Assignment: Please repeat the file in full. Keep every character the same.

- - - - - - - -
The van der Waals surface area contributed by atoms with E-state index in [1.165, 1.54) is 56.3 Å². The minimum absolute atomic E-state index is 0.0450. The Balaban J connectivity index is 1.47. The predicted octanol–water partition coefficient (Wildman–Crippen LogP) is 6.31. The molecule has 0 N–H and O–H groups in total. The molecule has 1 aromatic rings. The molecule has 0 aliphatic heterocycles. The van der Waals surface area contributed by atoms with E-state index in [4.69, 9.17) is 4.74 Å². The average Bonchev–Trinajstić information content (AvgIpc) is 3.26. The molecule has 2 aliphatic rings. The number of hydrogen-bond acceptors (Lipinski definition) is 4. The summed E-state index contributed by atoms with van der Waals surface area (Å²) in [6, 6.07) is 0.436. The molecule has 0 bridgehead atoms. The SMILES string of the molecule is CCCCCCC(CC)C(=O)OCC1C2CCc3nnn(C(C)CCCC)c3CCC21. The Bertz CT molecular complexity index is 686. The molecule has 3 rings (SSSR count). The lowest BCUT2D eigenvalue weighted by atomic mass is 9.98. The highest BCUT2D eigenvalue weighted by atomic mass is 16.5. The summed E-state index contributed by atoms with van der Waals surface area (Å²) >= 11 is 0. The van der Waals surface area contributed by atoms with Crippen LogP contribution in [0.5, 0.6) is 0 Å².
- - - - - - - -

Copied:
The van der Waals surface area contributed by atoms with E-state index in [1.165, 1.54) is 56.3 Å². The minimum absolute atomic E-state index is 0.0450. The Balaban J connectivity index is 1.47. The predicted octanol–water partition coefficient (Wildman–Crippen LogP) is 6.31. The molecule has 0 N–H and O–H groups in total. The molecule has 1 aromatic rings. The molecule has 0 aliphatic heterocycles. The van der Waals surface area contributed by atoms with E-state index in [4.69, 9.17) is 4.74 Å². The average Bonchev–Trinajstić information content (AvgIpc) is 3.26. The molecule has 2 aliphatic rings. The number of hydrogen-bond acceptors (Lipinski definition) is 4. The summed E-state index contributed by atoms with van der Waals surface area (Å²) in [6, 6.07) is 0.436. The molecule has 0 bridgehead atoms. The SMILES string of the molecule is CCCCCCC(CC)C(=O)OCC1C2CCc3nnn(C(C)CCCC)c3CCC21. The Bertz CT molecular complexity index is 686. The molecule has 3 rings (SSSR count). The lowest BCUT2D eigenvalue weighted by atomic mass is 9.98. The highest BCUT2D eigenvalue weighted by atomic mass is 16.5. The summed E-state index contributed by atoms with van der Waals surface area (Å²) >= 11 is 0. The van der Waals surface area contributed by atoms with Crippen LogP contribution in [0.5, 0.6) is 0 Å².